Gifted educational programs in schools also greatly contribute to the isolation of gifted students, when as long as through high-elementary to high school they stayed with the same students, though growing large bonds with fellow gifted students, being extremely unfamiliar with other students and thus mingling and socializing rather badly.

"When perfectionism refers to having high standards, a desire to achieve, conscientiousness, or high levels of responsibility, it is likely to be a virtue rather than a problem. Perfectionism becomes a problem as it frustrates and inhibits achievements. Perfectionism becomes desirable when it stimulates the healthy pursuit of excellence."[7]

Perfectionism is another common emotional issue for gifted individuals. D. E. Hamachek identified six specific, overlapping behaviors associated with perfectionism. They include (1) depression, (2) a nagging "I should" feeling, (3) shame and guilt feelings, (4) face-saving behavior, (5) shyness and procrastination, and (6) self-deprecation.[8] As with isolation, perfectionism is more common in females than in males.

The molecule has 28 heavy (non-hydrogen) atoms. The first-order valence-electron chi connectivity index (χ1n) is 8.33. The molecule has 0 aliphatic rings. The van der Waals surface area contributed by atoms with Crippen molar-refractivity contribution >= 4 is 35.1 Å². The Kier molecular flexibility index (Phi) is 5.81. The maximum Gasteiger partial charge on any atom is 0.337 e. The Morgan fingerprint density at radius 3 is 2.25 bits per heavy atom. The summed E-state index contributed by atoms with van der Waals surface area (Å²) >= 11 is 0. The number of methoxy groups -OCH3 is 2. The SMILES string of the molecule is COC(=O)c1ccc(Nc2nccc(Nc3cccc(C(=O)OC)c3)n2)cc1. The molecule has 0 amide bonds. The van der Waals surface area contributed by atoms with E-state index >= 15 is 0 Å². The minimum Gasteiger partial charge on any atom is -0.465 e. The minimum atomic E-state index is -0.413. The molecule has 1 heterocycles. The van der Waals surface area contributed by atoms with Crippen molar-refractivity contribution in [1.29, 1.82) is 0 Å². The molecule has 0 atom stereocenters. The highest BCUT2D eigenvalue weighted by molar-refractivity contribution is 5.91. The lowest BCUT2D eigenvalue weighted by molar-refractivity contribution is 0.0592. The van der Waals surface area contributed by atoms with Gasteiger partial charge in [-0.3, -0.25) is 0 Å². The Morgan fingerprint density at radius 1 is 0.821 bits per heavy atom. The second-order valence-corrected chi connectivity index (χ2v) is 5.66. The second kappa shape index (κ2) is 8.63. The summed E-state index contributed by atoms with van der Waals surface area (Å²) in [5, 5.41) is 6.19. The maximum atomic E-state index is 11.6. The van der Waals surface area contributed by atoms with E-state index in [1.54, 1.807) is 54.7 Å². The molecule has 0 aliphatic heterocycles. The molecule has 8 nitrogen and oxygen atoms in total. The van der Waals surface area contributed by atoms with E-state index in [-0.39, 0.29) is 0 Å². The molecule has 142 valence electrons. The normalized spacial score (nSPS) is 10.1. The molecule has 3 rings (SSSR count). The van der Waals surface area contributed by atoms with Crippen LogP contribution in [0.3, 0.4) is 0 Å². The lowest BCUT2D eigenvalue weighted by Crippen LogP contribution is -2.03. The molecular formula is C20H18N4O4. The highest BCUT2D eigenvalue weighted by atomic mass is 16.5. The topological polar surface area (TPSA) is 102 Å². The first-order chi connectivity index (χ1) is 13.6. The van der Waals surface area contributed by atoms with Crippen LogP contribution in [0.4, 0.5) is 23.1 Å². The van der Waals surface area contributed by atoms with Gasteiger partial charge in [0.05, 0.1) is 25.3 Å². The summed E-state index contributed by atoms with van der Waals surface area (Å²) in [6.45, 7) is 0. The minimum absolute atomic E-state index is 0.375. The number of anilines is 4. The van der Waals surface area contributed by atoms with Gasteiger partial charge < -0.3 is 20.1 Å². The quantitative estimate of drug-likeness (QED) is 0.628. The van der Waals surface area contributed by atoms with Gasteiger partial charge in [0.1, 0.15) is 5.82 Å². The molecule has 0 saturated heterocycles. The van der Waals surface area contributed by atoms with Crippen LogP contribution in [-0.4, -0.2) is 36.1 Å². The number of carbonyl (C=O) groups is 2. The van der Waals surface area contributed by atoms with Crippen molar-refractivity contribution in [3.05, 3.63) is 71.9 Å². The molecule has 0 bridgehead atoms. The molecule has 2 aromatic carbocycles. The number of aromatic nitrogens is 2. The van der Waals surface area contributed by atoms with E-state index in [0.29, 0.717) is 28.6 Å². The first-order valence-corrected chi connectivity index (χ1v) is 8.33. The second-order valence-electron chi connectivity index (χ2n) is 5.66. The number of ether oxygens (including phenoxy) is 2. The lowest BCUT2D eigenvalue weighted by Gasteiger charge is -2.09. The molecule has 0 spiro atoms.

There are many theories that try to explain the correlation between perfectionism and giftedness. Gifted children may have difficulty with perfectionism because they set standards that would be appropriate to their mental age (the level at which they think), but then can't meet them because they are trapped in a younger body. Perfectionism is also encouraged by the fact that gifted individuals tend to be successful in much or all of what they do because their abilities have not been challenged, and consequently try to avoid failure.